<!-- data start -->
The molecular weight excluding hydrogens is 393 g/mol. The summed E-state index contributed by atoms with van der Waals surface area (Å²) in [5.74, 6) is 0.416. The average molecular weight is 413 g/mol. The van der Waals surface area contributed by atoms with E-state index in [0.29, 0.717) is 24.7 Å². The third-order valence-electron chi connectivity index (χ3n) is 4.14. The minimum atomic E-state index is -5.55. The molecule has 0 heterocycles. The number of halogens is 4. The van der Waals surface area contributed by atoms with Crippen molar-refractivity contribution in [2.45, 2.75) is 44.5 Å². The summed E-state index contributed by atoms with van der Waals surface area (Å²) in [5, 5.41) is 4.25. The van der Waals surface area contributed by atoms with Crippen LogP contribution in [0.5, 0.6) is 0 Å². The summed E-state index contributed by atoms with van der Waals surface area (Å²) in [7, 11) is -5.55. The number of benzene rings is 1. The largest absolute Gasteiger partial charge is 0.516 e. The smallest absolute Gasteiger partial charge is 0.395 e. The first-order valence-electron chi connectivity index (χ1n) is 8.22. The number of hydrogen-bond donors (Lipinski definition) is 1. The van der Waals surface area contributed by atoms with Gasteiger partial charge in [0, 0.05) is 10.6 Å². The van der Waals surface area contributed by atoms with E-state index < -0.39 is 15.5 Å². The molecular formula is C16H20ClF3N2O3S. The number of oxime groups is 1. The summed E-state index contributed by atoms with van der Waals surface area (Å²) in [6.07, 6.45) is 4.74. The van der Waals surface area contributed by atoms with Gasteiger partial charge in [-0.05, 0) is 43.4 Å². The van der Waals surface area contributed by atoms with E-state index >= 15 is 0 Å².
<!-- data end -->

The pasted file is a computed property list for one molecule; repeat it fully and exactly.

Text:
The molecular weight excluding hydrogens is 393 g/mol. The summed E-state index contributed by atoms with van der Waals surface area (Å²) in [5.74, 6) is 0.416. The average molecular weight is 413 g/mol. The van der Waals surface area contributed by atoms with E-state index in [0.29, 0.717) is 24.7 Å². The third-order valence-electron chi connectivity index (χ3n) is 4.14. The minimum atomic E-state index is -5.55. The molecule has 0 heterocycles. The number of halogens is 4. The van der Waals surface area contributed by atoms with Crippen molar-refractivity contribution in [2.45, 2.75) is 44.5 Å². The summed E-state index contributed by atoms with van der Waals surface area (Å²) in [5, 5.41) is 4.25. The van der Waals surface area contributed by atoms with Crippen LogP contribution in [0.5, 0.6) is 0 Å². The summed E-state index contributed by atoms with van der Waals surface area (Å²) in [7, 11) is -5.55. The number of benzene rings is 1. The largest absolute Gasteiger partial charge is 0.516 e. The smallest absolute Gasteiger partial charge is 0.395 e. The first-order valence-electron chi connectivity index (χ1n) is 8.22. The number of hydrogen-bond donors (Lipinski definition) is 1. The van der Waals surface area contributed by atoms with Gasteiger partial charge in [0, 0.05) is 10.6 Å². The van der Waals surface area contributed by atoms with E-state index < -0.39 is 15.5 Å². The molecular formula is C16H20ClF3N2O3S. The number of oxime groups is 1. The summed E-state index contributed by atoms with van der Waals surface area (Å²) in [6.07, 6.45) is 4.74. The van der Waals surface area contributed by atoms with Gasteiger partial charge in [-0.05, 0) is 43.4 Å². The van der Waals surface area contributed by atoms with E-state index >= 15 is 0 Å².